Tuesday, May 7, 2013

German judge criticizes HTC's public statement on recent dismissal of Nokia patent case

At a patent infringement trial held today in Mannheim, Germany, a judge advised HTC (which he uniquely identified without naming it) not to read too much into the fact that a court dismisses a lawsuit by a ruling from the bench. Judge Dr. Holger Kircher, who presides over the Second Civil Chamber of the Mannheim Regional Court (one of two Mannheim panels handling numerous patent cases), made reference to a ruling issued from the bench two weeks ago, dismissing a Nokia lawsuit against HTC targeting the Google Play app and content store and said the cour had indirectly become aware of a subsequent public statement attributing the immediacy of the decision to the alleged exceptional weakness of the case and drawing inferences concerning the quality of Nokia's patents.

Judge Dr. Kircher clearly meant the following two sentences from HTC's recent statement:

"In an almost unprecedented move, the Court handed down its judgment immediately after the hearing, indicating that Nokia's infringement case was so poor that the court required no time to deliberate further after hearing Nokia's oral arguments. Nokia claims to have spent €45bn on R&D in the last 20 years, but this investment has apparently not been supported by effective patent prosecution."

Judge Dr. Kircher said that such interpretations "belong into the realm of mythology". Rulings from the bench are rare in patent infringement cases in Germany because most of the time at least one party is permitted to file a post-trial brief, which the court must await before deciding. In the Nokia v. HTC case in question, no one had moved for leave to file a post-trial brief, enabling a decision on the same day. "Seriously, the least important aspect here is the certainty with which the court makes its determination", Judge Dr. Kircher added.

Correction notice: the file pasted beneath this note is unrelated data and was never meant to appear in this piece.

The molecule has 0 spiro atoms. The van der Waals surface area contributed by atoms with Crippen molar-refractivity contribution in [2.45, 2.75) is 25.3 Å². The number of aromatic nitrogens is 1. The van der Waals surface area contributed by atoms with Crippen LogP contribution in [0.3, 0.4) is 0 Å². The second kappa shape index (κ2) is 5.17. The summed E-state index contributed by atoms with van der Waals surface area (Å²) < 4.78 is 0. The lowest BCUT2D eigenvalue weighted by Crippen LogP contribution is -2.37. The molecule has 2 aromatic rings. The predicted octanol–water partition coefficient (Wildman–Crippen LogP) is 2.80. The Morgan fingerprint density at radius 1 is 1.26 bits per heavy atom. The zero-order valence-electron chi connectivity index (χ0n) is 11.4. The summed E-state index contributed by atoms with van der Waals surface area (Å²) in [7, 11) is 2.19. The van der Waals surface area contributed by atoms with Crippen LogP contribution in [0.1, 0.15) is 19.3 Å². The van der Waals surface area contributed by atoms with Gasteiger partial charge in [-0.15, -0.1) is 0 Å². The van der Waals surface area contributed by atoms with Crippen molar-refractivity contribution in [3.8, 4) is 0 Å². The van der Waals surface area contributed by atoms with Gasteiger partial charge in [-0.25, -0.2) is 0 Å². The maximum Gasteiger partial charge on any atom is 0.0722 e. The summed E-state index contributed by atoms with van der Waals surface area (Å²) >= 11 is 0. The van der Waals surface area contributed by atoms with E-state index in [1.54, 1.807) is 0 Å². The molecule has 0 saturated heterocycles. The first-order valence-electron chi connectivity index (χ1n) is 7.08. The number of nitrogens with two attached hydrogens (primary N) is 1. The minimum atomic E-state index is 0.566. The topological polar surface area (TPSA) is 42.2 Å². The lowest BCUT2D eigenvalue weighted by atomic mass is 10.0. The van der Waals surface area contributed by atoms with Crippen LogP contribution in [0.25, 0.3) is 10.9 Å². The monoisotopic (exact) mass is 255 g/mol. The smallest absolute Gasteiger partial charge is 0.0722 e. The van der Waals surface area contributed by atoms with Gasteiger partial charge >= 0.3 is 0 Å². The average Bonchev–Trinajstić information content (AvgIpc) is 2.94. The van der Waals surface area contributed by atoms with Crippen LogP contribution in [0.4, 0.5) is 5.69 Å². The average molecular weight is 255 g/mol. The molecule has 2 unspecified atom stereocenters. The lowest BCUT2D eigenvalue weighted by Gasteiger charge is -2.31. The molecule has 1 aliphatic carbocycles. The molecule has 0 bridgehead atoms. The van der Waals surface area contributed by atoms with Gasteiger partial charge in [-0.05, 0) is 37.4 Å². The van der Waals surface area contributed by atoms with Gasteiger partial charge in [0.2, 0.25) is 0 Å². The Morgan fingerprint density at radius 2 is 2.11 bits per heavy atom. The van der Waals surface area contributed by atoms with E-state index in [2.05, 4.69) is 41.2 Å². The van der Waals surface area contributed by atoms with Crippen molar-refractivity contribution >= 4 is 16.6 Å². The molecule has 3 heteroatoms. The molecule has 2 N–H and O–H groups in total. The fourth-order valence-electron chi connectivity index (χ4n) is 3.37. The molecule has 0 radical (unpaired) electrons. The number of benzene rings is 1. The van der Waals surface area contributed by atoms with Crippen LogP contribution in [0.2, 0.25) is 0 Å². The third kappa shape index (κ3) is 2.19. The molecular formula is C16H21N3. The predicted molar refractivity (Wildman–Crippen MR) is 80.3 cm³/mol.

HTC, which as I wrote above had not been addressed by name, did not comment on these remarks, which Judge Dr. Kircher made when he mentioned the Google Play case because of an overlap between today's cases and the other case relating to the infringement analysis.

Today's trial covered four closely-related cases: Nokia's lawsuits against HTC and ViewSonic over two patents from the same patent family, EP0882375 and EP1439723 on "a communication network terminal supporting a plurality of applications". Nokia asserts that the way in which Android routes push messages from third-party application servers over Google's server to applications installed on an end-user device infringes on these patents. The court's preliminary position was to find in Nokia's favor on infringement but to stay these cases over doubts about the validity of the asserted patent claims. Judge Dr. Kircher even suggested a stipulated stay, but Nokia respectfully declined and made an argument that I believe the court will think hard about. Simply put, the patented invention relates to the transmission of data from a server to a client, with the key inventive element being that a message destined for a particular app is placed inside another message, and the end-user device needs to look into a certain part of the inner message in order to determine the recipient app. Even if the communication process as a whole was patentable, a claim of direct infringement of an apparatus claim by an end-user device requires the part of the operation that occurs on the client side to meet the criteria for patentability. While it's correct to separate the validity analysis of a given apparatus claim from the patentability of a more comprehensive client-server method claim, I believe Nokia rightly argued that a message to be deciphered by a client device does not constitute prior art only because it's disclosed by another independent claim of the same patent. There must be a prior disclosure.

There are alternative grounds on which the court could deny an injunction. Google, which acts an intervenor in all four cases tried today, and ViewSonic, which did not bring a nullity action of its own against this patent, tried to convince the court of their non-infringement theories. The court could also consider the asserted patent claims obvious, though German courts are generally hesitant to stay patent infringement cases on that basis. A decision, which may or may not be a final ruling, has been scheduled for August 6, 2013. I took detailed notes at today's trial and may go into more detail on these push messaging cases after the court's decision.

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